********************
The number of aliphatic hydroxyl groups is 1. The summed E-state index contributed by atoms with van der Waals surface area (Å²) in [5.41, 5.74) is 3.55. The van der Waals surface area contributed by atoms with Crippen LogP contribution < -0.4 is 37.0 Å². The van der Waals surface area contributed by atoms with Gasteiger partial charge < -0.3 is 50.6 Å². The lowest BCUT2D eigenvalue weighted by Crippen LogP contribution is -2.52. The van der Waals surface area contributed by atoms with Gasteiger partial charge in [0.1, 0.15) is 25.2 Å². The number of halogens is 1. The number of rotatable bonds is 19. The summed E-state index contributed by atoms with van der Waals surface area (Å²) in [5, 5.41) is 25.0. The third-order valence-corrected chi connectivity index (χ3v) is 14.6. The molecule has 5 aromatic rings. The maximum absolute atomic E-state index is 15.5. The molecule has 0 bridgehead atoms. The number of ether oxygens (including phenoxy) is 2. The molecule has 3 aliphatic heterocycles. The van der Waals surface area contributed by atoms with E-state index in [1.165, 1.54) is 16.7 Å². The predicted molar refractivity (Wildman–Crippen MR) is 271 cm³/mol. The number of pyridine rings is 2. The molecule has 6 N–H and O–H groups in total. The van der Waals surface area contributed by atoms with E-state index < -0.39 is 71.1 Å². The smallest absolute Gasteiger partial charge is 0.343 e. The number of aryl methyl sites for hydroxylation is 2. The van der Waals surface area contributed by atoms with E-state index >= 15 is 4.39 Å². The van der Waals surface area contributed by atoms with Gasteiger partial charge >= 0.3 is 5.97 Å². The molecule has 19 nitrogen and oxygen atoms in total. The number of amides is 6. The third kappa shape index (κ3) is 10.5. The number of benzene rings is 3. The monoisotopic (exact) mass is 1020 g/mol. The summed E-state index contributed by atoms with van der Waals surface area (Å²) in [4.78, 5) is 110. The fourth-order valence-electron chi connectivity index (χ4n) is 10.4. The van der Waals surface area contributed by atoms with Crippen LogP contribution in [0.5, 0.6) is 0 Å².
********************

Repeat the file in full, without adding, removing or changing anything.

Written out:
The number of aliphatic hydroxyl groups is 1. The summed E-state index contributed by atoms with van der Waals surface area (Å²) in [5.41, 5.74) is 3.55. The van der Waals surface area contributed by atoms with Crippen LogP contribution < -0.4 is 37.0 Å². The van der Waals surface area contributed by atoms with Gasteiger partial charge < -0.3 is 50.6 Å². The lowest BCUT2D eigenvalue weighted by Crippen LogP contribution is -2.52. The van der Waals surface area contributed by atoms with Gasteiger partial charge in [0.1, 0.15) is 25.2 Å². The number of halogens is 1. The number of rotatable bonds is 19. The summed E-state index contributed by atoms with van der Waals surface area (Å²) in [5, 5.41) is 25.0. The third-order valence-corrected chi connectivity index (χ3v) is 14.6. The molecule has 5 aromatic rings. The maximum absolute atomic E-state index is 15.5. The molecule has 0 bridgehead atoms. The number of ether oxygens (including phenoxy) is 2. The molecule has 3 aliphatic heterocycles. The van der Waals surface area contributed by atoms with E-state index in [1.165, 1.54) is 16.7 Å². The predicted molar refractivity (Wildman–Crippen MR) is 271 cm³/mol. The number of pyridine rings is 2. The molecule has 6 N–H and O–H groups in total. The van der Waals surface area contributed by atoms with E-state index < -0.39 is 71.1 Å². The smallest absolute Gasteiger partial charge is 0.343 e. The number of aryl methyl sites for hydroxylation is 2. The van der Waals surface area contributed by atoms with E-state index >= 15 is 4.39 Å². The van der Waals surface area contributed by atoms with Gasteiger partial charge >= 0.3 is 5.97 Å². The molecule has 19 nitrogen and oxygen atoms in total. The number of amides is 6. The third kappa shape index (κ3) is 10.5. The number of benzene rings is 3. The monoisotopic (exact) mass is 1020 g/mol. The summed E-state index contributed by atoms with van der Waals surface area (Å²) in [4.78, 5) is 110. The fourth-order valence-electron chi connectivity index (χ4n) is 10.4. The van der Waals surface area contributed by atoms with Crippen LogP contribution in [0.5, 0.6) is 0 Å².